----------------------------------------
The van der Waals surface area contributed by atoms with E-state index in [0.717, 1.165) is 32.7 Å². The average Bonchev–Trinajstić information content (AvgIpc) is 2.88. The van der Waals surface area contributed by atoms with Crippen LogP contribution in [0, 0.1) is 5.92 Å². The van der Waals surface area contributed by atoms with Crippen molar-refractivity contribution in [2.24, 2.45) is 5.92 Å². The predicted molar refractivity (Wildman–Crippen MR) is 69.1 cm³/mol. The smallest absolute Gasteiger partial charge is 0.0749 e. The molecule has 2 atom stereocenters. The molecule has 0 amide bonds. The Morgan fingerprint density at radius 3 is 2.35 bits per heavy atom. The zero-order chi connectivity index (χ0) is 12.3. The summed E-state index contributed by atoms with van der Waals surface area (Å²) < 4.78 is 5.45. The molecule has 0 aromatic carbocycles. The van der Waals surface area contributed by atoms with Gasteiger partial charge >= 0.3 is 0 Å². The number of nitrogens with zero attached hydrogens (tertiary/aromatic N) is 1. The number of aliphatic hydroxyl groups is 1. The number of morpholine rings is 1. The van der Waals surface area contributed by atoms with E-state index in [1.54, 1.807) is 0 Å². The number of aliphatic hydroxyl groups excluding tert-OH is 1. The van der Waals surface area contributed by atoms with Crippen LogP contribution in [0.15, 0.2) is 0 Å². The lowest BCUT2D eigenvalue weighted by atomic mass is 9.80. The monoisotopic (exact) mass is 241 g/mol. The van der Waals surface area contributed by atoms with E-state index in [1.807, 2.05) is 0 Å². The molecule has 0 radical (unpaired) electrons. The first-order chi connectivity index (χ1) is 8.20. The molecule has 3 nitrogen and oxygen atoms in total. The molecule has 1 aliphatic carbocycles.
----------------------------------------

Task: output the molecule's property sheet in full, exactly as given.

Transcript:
The van der Waals surface area contributed by atoms with E-state index in [0.717, 1.165) is 32.7 Å². The average Bonchev–Trinajstić information content (AvgIpc) is 2.88. The van der Waals surface area contributed by atoms with Crippen LogP contribution in [0, 0.1) is 5.92 Å². The van der Waals surface area contributed by atoms with Crippen molar-refractivity contribution in [2.24, 2.45) is 5.92 Å². The predicted molar refractivity (Wildman–Crippen MR) is 69.1 cm³/mol. The smallest absolute Gasteiger partial charge is 0.0749 e. The molecule has 2 atom stereocenters. The molecule has 0 amide bonds. The Morgan fingerprint density at radius 3 is 2.35 bits per heavy atom. The zero-order chi connectivity index (χ0) is 12.3. The summed E-state index contributed by atoms with van der Waals surface area (Å²) < 4.78 is 5.45. The molecule has 0 aromatic carbocycles. The van der Waals surface area contributed by atoms with Gasteiger partial charge >= 0.3 is 0 Å². The number of nitrogens with zero attached hydrogens (tertiary/aromatic N) is 1. The number of aliphatic hydroxyl groups is 1. The number of morpholine rings is 1. The van der Waals surface area contributed by atoms with E-state index in [1.54, 1.807) is 0 Å². The number of aliphatic hydroxyl groups excluding tert-OH is 1. The van der Waals surface area contributed by atoms with Crippen LogP contribution in [0.15, 0.2) is 0 Å². The lowest BCUT2D eigenvalue weighted by atomic mass is 9.80. The monoisotopic (exact) mass is 241 g/mol. The van der Waals surface area contributed by atoms with E-state index in [1.807, 2.05) is 0 Å². The molecule has 0 radical (unpaired) electrons. The first-order chi connectivity index (χ1) is 8.20. The molecule has 3 nitrogen and oxygen atoms in total. The molecule has 1 aliphatic carbocycles.